With proper coordination, employee relationships can easily be turned into employee referrals. This realization will lead to a shift away from recruiters and toward relying on employees to build social media contacts and relationships. The net result will be that as many as 60% of all hires will come from the combined efforts. The strength of these relationships will lead to better assessment and the highest-quality hires from employee referrals.

Employer branding returns — Employer branding and building talent communities are the only long-term strategies in recruiting. True branding is rarely practiced (hint: it’s not recruitment marketing) especially in the cash-strapped function of today, but years of layoffs, cuts in compensation, and generally bad press for business in general may force firms to invest in true branding. The increased use of social media and frequent visits to employee criticism sites (like, make not managing employer brand perception a risky proposition. While corporations will never control their employer brand, they can monitor and influence in a direction that isn’t catastrophic to recruiting and retention.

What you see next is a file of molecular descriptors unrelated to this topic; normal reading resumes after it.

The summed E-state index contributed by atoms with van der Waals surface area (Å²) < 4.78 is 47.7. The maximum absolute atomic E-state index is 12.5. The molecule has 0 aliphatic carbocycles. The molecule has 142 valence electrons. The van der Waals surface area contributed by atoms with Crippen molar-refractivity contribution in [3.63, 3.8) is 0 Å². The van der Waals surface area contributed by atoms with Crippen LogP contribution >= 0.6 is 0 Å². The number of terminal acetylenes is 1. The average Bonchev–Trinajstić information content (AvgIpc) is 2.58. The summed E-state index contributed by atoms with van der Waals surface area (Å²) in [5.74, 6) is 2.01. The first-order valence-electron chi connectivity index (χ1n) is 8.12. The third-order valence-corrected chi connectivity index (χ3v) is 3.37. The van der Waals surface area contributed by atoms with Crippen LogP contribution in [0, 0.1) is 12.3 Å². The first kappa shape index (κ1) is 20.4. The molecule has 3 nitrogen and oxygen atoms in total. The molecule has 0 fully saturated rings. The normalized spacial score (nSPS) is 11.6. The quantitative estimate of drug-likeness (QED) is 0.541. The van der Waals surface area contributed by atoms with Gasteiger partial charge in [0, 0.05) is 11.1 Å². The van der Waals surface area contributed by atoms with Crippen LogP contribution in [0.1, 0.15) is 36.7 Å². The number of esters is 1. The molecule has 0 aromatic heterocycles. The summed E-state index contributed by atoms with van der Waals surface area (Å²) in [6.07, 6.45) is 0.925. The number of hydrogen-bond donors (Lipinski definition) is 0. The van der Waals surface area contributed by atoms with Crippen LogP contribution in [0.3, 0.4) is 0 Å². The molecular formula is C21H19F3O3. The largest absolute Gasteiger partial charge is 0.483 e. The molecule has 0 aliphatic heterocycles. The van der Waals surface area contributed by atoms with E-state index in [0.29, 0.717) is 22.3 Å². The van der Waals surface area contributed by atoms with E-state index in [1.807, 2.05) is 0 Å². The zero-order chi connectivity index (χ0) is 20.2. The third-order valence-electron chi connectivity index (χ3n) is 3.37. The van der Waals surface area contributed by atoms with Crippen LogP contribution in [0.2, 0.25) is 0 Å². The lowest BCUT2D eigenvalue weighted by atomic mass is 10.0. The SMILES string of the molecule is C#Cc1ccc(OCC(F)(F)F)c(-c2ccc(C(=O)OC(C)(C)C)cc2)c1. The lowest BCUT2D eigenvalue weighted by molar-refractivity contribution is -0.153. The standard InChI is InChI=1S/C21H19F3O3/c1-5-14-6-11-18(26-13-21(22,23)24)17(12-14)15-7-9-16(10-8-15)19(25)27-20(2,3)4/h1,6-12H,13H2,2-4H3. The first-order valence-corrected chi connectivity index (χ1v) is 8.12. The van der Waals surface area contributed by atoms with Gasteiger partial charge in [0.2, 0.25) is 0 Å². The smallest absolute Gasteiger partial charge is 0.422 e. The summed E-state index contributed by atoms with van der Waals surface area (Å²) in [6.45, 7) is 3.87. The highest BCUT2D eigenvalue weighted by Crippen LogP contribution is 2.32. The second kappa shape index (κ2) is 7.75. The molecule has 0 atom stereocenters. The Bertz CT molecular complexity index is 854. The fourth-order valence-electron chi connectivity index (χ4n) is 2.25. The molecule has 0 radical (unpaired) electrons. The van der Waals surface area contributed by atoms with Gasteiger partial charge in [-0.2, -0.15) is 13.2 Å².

The candidate experience is finally getting the attention it deserves — Organizations have never treated candidates as well as they did their customers, but the high jobless rate has allowed corporations to essentially abuse some applicants. As competition for talent increases and as more applicants visit employer criticism sites like, talent leaders will be forced to modify their approach.

At the very least, firms will more closely monitor candidate experience metrics as they realize that treating applicants poorly can not only drive away other high-quality applicants but it can also lose them sales and customers.

Forward-looking metrics begin to dominate — Almost all current talent management and recruiting metrics are backward looking, in that they tell you what happened in the past. Other business functions like supply chain, production, and finance have long championed the use of “forward-looking” or predictive metrics and the time is finally coming when talent management leaders will shift their metrics emphasis. Forward-looking metrics can not only improve decision-making but they can also help to prevent or mitigate future talent problems.

Other Things to Keep Your Eye On…

In addition to the major trends highlighted above, there are 12 additional “hot” topics to keep your eye on: